To test for the existence of complexes containing three MreB isoforms, we isolated protein complexes from cells expressing, in turn, His-tagged MreB, Mbl and MreBH. MreB–His was expressed from a Pxyl promoter at the amyE locus, to avoid the complication of having the important mreC and mreD genes downstream from the mreB gene (which was deleted in frame). Mbl–His and MreBH–His fusions were expressed from their natural promoters at their native loci. The growth rates and cell shapes of these strains were indistinguishable from that of the wild type (cells expressing MreB–His were cultivated in the presence of 0.25% xylose), indicating that all three fusion proteins are functional (data not shown). The theoretical molecular mass of MreB, Mbl and MreBH is 35.8, 35.7 and 35.5 kDa respectively. Purified proteins from cell cultures without cross-linking treatment were detected as a major single band of just under 40 kDa for MreB and Mbl, and a weak band of just over 40 kDa for MreBH, corresponding to the approximate molecular masses of His-tagged MreB, Mbl and MreBH fusions (Fig. 6A, lanes 1–3). After cross-linking, several co-purified proteins were also detected in these complexes (Fig. 6A, lanes 4–6). The most prominent additional bands were, in each case, slightly higher in mobility than the His-tagged species, likely corresponding to the untagged MreB-family proteins. For the MreB–His and Mbl–His complexes we anticipated that the second bands might correspond to Mbl and MreB respectively. In accordance with this prediction, these bands disappeared when complexes were purified from isogenic strains bearing deletions of the corresponding genes (i.e. mbl and mreB respectively; Fig. 6B, a and b). In both cases liquid chromatography tandem mass spectrometry analysis (LC-MS/MS) confirmed the identities of these band (data not shown). Since MreBH was less abundant in the cells (see Fig. 6A, lane 3), it was hard to detect as a clear visible band in the MreB or Mbl complexes. However, LC-MS/MS analysis detected MreBH in both the MreB–His and Mbl–His complexes, and also demonstrated the presence of MreB and Mbl in the MreBH complex (Fig. 6A, lane 6 and arrows). Furthermore, the intensity of the major band in the Mbl complex was increased when MreBH was overexpressed (Fig. 6B, c, arrow). Therefore, all three MreB isoforms can readily be detected in complex with each other. As a control, cells expressing His-tagged DnaC (a component of the replisome) were analysed in parallel, as shown previously (Kawai et al., 2009). However, no MreB isoforms were detected in equivalent samples from the MreB–His complexes.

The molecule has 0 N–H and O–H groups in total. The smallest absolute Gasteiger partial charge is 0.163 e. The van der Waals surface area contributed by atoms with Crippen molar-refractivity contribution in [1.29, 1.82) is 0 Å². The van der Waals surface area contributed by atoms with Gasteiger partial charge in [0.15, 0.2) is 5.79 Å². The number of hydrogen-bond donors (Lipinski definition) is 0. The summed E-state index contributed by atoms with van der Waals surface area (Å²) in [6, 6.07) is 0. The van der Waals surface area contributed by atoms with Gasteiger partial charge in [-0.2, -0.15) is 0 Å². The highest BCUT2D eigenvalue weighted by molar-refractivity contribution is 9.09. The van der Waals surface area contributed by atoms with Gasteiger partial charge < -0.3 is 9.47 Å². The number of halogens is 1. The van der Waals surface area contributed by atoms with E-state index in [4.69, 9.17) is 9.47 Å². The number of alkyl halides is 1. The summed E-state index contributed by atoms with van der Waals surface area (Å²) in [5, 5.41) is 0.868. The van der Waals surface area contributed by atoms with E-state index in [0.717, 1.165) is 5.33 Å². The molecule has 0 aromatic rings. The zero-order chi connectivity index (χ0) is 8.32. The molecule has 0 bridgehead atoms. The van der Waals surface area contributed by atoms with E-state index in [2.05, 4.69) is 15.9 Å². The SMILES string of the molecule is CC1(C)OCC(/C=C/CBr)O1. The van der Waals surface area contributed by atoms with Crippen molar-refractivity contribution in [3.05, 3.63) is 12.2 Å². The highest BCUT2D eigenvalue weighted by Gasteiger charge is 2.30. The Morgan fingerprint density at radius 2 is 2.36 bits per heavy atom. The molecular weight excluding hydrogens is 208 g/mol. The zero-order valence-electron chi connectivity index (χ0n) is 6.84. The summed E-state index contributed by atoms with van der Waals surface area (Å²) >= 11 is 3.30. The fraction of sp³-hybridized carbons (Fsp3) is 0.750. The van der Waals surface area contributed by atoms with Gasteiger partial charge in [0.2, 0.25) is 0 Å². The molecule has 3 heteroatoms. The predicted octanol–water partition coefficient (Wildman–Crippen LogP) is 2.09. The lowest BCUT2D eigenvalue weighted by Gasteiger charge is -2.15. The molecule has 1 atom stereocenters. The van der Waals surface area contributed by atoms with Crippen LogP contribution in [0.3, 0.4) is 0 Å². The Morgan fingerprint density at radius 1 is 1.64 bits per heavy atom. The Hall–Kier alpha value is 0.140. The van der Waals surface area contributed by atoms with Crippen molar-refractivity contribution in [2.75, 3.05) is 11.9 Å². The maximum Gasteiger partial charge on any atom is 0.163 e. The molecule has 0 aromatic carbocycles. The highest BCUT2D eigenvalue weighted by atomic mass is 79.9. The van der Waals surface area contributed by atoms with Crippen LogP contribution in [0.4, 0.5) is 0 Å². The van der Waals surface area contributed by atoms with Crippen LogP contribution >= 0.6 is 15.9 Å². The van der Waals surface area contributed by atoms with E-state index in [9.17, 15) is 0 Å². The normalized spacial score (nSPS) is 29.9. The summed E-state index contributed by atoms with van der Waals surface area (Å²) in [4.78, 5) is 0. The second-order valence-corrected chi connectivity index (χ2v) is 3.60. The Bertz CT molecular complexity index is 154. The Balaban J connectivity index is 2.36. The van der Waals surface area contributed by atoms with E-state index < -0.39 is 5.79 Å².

Figure 6. Complex association of MreB isoforms. Separation and visualization of protein complexes containing his-tagged MreB, Mbl and MreBH by SDS-PAGE and Colloidal Coomassie staining. MreB, Mbl, MreBH and TufA were identified by LC-MS/MS analysis (arrowheads). TufA is a non-specific background protein (Ishikawa et al., 2006; Kawai et al., 2009). A. Protein complexes containing his-tagged MreB (strain 3738; lanes 1 and 4), Mbl (strain YK403; lanes 2 and 5) and MreBH (strain YK404; lanes 3 and 6) were purified from cultures with (lanes 4–6) or without (lanes 1–3) cross-linking treatment. B. Protein complexes containing MreB–His in the presence or absence of Mbl (a) and Mbl–His in the presence or absence of MreB (b) were separated. Mbl complexes were purified from cultures of strain YK828 (mbl–hisΔmreB amyE::PspacHY–mreBH) grown in the presence or absence of 0.5 mM IPTG (c).
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